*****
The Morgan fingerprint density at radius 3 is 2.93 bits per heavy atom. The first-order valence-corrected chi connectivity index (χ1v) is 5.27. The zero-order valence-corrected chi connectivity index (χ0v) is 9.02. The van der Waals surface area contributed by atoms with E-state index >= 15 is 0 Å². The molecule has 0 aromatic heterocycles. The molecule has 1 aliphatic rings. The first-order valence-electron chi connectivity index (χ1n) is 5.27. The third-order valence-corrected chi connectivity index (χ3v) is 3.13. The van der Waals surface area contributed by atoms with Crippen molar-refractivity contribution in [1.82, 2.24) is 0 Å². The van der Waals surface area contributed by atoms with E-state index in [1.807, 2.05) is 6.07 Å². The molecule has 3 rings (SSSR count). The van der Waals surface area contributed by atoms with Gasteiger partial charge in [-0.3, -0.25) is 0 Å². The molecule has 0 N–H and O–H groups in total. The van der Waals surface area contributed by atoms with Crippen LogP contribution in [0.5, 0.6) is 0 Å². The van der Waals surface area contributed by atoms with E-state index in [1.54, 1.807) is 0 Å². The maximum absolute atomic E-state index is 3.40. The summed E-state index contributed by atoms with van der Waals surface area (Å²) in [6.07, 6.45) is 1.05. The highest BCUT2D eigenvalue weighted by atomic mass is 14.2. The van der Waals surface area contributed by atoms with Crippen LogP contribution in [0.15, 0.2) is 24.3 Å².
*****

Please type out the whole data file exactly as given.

The Morgan fingerprint density at radius 3 is 2.93 bits per heavy atom. The first-order valence-corrected chi connectivity index (χ1v) is 5.27. The zero-order valence-corrected chi connectivity index (χ0v) is 9.02. The van der Waals surface area contributed by atoms with E-state index >= 15 is 0 Å². The molecule has 0 aromatic heterocycles. The molecule has 1 aliphatic rings. The first-order valence-electron chi connectivity index (χ1n) is 5.27. The third-order valence-corrected chi connectivity index (χ3v) is 3.13. The van der Waals surface area contributed by atoms with Crippen molar-refractivity contribution in [1.82, 2.24) is 0 Å². The van der Waals surface area contributed by atoms with E-state index in [1.807, 2.05) is 6.07 Å². The molecule has 3 rings (SSSR count). The van der Waals surface area contributed by atoms with Gasteiger partial charge in [-0.3, -0.25) is 0 Å². The molecule has 0 N–H and O–H groups in total. The van der Waals surface area contributed by atoms with Crippen LogP contribution in [0.5, 0.6) is 0 Å². The van der Waals surface area contributed by atoms with E-state index in [1.54, 1.807) is 0 Å². The maximum absolute atomic E-state index is 3.40. The summed E-state index contributed by atoms with van der Waals surface area (Å²) in [6.07, 6.45) is 1.05. The highest BCUT2D eigenvalue weighted by atomic mass is 14.2. The van der Waals surface area contributed by atoms with Crippen LogP contribution in [0.15, 0.2) is 24.3 Å².